Turning the tables on tight space

Space is so tight in the New York apartment of one young professional that he has to anchor his coffee table against the ceiling when it's not in use. The table, a 4-by-4-foor square of solid wood that is four inches thick, can be lowered to any desired heights by means of an electric pulley arrangement.

The second table in the single 15-by-13-foot room, is hinged to the wall where it can rest unobtrusively flat, or by means of one leg, pull in place to become a dining table for four people.

These are but two of the ideas carried out by Manhattan interior designer Juna Montoya when he was called in to make the 200 square feet of space function efficiently for living, sleeping, eating, and entertaining.The apartment is a tiny one-room penthouse, plus kitchen, entrance foyer, bath, and small terrace entered by a door that is two steps up.

To eliminate one of the steps to this terrace door, Mr. Montoya had a 12-inch high bed platform and ledge built against the window wall. This provides built-in sleeping, sitting, and lounging areas, plus storage space underneath for such things as luggage and out-of-season bedding, clothes, and equipment. The designer wrapped the ledges around two other walls, as well, to provide a place to put books, television, radio, clock, and a few choice art objects and plants.

Because the doors of the two closets swung into the room, they were replaced with sliding doors, and one closet was left for clothes and other completely shelved for household and personal storage. Mr. Montoya had a floor-to-ceiling storage cabinet built between the windows and installed the floor-to-ceiling thin-slatted blinds flush with the cabinet's edge.

The three free-standing chairs in the apartment are metal tubin and linen and are both comfortable and collapsible, in case things get crowded. Since the owner of the apartment loves the Orient, the room is done with white walls and built-ins are painted with red or black lacquer. The wood floor has a shiny coat of black paint. Two 17th-century Chinese vases set a tone of elegance.

The jury of the 1979 S. M. Hexter "Interiors of the Year" competition gave Mr. Montoya an honorable mention award for this apartment, citing his "functionalism and ingenious use of space to attain a flexible living arrangement."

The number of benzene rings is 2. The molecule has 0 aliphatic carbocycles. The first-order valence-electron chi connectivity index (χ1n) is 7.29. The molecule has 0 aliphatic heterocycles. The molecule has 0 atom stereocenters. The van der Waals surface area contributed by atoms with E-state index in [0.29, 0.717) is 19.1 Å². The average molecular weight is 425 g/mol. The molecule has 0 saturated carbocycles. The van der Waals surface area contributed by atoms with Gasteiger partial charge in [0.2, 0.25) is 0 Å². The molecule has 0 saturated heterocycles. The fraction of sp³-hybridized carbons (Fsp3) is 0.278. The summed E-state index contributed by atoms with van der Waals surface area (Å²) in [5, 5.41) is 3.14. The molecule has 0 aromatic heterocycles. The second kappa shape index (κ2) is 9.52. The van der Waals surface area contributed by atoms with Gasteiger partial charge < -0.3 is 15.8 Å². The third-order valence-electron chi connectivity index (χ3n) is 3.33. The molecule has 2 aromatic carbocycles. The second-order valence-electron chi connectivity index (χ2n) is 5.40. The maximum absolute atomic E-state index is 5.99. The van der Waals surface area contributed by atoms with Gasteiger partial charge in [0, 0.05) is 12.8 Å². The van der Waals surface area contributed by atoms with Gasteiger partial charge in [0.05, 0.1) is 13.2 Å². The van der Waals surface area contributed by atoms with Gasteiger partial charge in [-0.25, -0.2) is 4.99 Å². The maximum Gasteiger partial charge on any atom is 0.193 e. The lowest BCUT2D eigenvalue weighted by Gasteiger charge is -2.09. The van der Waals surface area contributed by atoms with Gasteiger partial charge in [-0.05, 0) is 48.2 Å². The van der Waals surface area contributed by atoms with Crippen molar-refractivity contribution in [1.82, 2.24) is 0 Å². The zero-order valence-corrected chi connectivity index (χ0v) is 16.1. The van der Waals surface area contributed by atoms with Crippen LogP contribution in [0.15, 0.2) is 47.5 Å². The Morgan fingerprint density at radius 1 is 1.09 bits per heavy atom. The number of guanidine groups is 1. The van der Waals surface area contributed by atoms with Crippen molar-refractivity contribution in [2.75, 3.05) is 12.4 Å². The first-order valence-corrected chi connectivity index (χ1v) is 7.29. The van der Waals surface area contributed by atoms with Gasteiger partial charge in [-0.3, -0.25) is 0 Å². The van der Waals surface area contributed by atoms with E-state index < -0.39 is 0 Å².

The designer, who has become a specialist in dealing with cramped urban spaces, shares the following general ideas for alleviating the feeling of smallness:

1. Instead of decorating with an array of little plants, choose one or two large, tall trees to reduce plant clutter and give vertically.

2. To give more vertically, use only floor-to-ceiling blinds or shades or curtains.

3. Again, to emphasize vertical space, choose lower furniture with lower backs. He advocates 26-inch party-height tables and correspondingly lower chairs instead of the normal height of a 29-inch high dining table and usual dining chairs.

4. To get a focal point in even the most minuscule space, place one loved object such as a sculpture or a vase on a pedestal and invite it to draw attention from all sides. The pedestal can be plain or fancy, or just a tall rectangle of unfinished wood that can be painted or lacquered to match the room.

5. Paint walls white or one of the new "1930s" pastels such as peach or apricot. If you use wallpaper, pick it for texture, not for big splashy patterns.

6. Leave floors, too, as uninterrupted as possible. He prefers wall-to-wall carpets in neutral colors like charcoal gray or lighter stone gray.

7. Make a small entrance foyer into a dramatic transition point by painting it a dark color like black, dark brown, dark gray, or dark green and picking out a painting or an object with lighting.

8. If you have a closet to spare, take off the door, and convert it into a home office area, or study alcove, or some other small but change-of-pace extension of the main living area.

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